State, the Executive Authority thereof shall issue Writs of Election
to fill such Vacancies.
The House of Representatives shall chuse their Speaker
and other Officers; and shall have the sole Power of Impeachment.
Section. 3. The Senate of the United States shall be composed
of two Senators from each State, chosen by the Legislature
thereof, for six Years; and each Senator shall have one
Vote.
Immediately after they shall be assembled in Consequence
of the first Election, they shall be divided as equally as may be
into three Classes. The Seats of the Senators of the first Class
shall be vacated at the Expiration of the second Year, of the
second Class at the Expiration of the fourth Year, and of the
third Class at the Expiration of the sixth Year, so that one
third may be chosen every second Year; and if Vacancies happen
by Resignation, or otherwise, during the Recess of the Legislature
of any State, the Executive thereof may make temCONSTITUTION
OF THE UNITED STATES 5
porary Appointments until the next Meeting of the Legislature,
which shall then fill such Vacancies.
No Person shall be a Senator who shall not have attained
to the Age of thirty Years, and been nine Years a Citizen of the
United States, and who shall not, when elected, be an Inhabitant
of that State for which he shall be chosen.
The Vice President of the United States shall be President
of the Senate but shall have no Vote, unless they be equally divided.
The Senate shall chuse their other Officers, and also a
President pro tempore, in the Absence of the Vice President, or
when he shall exercise the Office of President of the United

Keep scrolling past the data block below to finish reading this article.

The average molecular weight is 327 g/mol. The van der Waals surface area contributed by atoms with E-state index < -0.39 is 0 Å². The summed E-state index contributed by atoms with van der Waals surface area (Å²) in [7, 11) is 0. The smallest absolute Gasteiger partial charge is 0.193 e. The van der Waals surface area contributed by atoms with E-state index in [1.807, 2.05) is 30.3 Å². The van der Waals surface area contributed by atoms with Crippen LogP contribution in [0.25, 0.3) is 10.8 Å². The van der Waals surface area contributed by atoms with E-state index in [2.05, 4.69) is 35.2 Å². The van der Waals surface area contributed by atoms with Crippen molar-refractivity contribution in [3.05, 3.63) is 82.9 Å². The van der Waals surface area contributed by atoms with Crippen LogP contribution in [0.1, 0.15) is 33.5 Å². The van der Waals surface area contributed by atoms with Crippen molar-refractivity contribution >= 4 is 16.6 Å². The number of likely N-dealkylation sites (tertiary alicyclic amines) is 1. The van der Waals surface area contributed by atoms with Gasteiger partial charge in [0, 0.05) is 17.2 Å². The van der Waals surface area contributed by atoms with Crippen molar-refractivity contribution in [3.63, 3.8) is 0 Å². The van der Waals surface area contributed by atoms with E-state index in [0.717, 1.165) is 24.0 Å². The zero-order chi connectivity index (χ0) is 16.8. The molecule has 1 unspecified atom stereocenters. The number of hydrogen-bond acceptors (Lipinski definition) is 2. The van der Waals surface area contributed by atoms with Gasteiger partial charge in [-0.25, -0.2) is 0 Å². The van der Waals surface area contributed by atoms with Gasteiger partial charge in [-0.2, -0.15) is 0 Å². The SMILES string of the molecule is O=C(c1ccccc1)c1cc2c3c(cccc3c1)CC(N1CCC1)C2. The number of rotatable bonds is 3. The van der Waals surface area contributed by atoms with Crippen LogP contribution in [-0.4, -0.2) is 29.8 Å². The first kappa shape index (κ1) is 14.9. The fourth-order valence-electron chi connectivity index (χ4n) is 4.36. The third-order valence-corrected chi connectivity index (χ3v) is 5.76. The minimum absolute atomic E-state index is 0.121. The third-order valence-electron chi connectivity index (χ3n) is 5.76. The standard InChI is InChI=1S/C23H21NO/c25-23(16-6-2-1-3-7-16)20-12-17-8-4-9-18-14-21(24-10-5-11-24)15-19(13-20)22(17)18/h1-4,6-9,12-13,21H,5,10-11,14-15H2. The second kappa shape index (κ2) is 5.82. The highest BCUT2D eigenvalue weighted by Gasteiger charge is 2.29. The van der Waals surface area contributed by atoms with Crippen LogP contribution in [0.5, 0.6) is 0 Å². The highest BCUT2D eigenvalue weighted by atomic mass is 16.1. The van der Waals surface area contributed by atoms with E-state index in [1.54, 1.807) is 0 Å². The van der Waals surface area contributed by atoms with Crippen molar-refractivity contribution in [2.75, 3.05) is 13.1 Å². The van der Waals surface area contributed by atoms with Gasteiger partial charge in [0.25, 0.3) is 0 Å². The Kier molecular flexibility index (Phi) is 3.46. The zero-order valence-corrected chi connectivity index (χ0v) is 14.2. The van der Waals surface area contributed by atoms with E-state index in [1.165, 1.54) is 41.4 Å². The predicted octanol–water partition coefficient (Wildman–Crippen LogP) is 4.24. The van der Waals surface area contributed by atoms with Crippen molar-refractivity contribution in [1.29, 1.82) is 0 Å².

States.
The Senate shall have the sole Power to try all Impeachments.
When sitting for that Purpose, they shall be on Oath or
Affirmation. When the President of the United States is tried
the Chief Justice shall preside: And no Person shall be convicted
without the Concurrence of two thirds of the Members
present.
Judgment in Cases of Impeachment shall not extend further
than to removal from Office, and disqualification to hold
and enjoy any Office of honor, Trust or Profit under the United
States: but the Party convicted shall nevertheless be liable and
subject to Indictment, Trial, Judgment and Punishment, according
to Law.
Section. 4. The Times, Places and Manner of holding Elections
for Senators and Representatives, shall be prescribed in
each State by the Legislature thereof; but the Congress may at
6 CONSTITUTION OF THE UNITED STATES
any time by Law make or alter such Regulations, except as to
the Places of chusing Senators.
The Congress shall assemble at least once in every Year,
and such Meeting shall be on the first Monday in December,
unless they shall by Law appoint a different Day.
Section. 5. Each House shall be the Judge of the Elections,
Returns and Qualifications of its own Members, and a Majority